There was, however, a secret treaty between McGillivray and Washington, which has recently come to light. It provided that, after two years from date, the commerce of the Creek Nation should be carried on through the ports of the United States, and, in the meantime, through the present channels; that the chiefs of the Ocfuskees, Tookabatchas, Tallases, Cowetas, Cussetas, and the Seminole Nation, should be paid annually by the United States one hundred dollars each, and be furnished with handsome medals; that Alexander McGillivray should be constituted agent of the United States, with the rank of brigadier general, and the pay of twelve hundred dollars per annum, that the United States should feed, clothe, and educate Creek youth at the North, not exceeding four at one time.2
In 1791, McGillivray began to lose his popularity among the Creeks. William Augustus Bowles denounced McGillivray as a traitor. Aided by his emissaries, Bowles persuaded many of the Creeks to believe that he had sold them first to the Spanish Government, and afterwards to the Federal Government. His situation became embarrassing. The Spanish Government was displeased with him, the Indians were dissatisfied with the treaty at New York, and the Federal Government called upon him to observe the articles of the treaty.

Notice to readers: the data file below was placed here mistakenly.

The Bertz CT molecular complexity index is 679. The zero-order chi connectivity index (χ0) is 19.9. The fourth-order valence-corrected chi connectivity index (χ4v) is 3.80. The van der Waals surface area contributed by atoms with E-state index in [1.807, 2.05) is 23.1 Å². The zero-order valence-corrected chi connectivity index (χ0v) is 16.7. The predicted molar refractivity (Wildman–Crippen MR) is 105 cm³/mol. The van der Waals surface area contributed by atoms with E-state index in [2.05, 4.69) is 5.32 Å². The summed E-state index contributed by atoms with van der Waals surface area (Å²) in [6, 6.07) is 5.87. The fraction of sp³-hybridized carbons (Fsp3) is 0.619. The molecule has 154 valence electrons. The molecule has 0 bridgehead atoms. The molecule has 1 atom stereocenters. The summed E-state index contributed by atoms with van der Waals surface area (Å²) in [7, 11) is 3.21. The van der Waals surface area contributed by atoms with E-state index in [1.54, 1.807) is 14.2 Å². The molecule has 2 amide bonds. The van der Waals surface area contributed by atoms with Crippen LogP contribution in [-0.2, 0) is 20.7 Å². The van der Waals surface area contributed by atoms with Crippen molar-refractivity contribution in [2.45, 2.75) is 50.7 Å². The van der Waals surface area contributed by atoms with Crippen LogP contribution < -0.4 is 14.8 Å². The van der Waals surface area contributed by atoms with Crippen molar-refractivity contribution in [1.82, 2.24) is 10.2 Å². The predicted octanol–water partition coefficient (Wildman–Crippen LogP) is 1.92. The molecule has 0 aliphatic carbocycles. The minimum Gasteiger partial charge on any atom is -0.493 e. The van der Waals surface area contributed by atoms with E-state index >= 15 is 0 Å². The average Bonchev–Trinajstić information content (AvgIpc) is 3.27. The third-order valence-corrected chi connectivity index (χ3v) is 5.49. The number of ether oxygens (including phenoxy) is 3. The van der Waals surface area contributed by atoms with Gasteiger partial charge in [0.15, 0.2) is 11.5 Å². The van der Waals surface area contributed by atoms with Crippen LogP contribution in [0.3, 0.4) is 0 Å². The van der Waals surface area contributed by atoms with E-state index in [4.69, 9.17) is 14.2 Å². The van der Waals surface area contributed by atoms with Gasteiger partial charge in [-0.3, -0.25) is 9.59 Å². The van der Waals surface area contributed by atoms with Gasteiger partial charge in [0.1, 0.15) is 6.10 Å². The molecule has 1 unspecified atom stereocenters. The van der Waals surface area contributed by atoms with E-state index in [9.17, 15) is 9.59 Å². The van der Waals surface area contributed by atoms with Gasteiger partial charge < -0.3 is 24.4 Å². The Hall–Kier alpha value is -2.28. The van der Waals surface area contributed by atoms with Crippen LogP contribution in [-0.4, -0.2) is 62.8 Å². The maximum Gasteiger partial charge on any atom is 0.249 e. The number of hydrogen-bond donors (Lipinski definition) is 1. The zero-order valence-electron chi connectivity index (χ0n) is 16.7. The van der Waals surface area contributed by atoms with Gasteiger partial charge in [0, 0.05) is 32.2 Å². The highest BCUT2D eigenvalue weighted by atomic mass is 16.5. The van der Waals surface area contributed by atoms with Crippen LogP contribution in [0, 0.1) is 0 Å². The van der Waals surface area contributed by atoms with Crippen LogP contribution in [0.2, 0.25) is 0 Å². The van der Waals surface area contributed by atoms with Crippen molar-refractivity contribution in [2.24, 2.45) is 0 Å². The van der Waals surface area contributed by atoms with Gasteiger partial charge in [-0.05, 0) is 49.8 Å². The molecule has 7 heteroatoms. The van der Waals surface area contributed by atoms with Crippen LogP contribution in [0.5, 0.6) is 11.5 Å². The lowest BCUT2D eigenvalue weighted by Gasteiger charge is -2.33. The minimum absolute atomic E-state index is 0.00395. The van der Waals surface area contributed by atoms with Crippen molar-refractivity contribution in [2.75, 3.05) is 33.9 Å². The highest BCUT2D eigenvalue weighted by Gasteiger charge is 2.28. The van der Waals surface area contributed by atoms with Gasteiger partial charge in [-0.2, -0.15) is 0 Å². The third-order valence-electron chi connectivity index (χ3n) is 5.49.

In November, he made frequent visits to New Orleans, Mobile, and Pensacola, and, before he returned to the nation, he succeeded in having Bowles captured, and sent to Madrid.
At this time, the Government of the United States began to lose confidence in him. Many believed that he was acting secretly against the American interest. It was proved that the King of Spain had made him Superintendent-General of the Creeks, with a salary of two thousand dollars per annum, and that this amount was afterwards increased with fifteen hundred dollars. He was at this time, with a salary of thirty-five hundred dollars, the agent of the United States; the agent of Spain, with a salary of twelve hundred dollars; the co-partner of Panton, and the emperor of the Creek and Seminole Nations.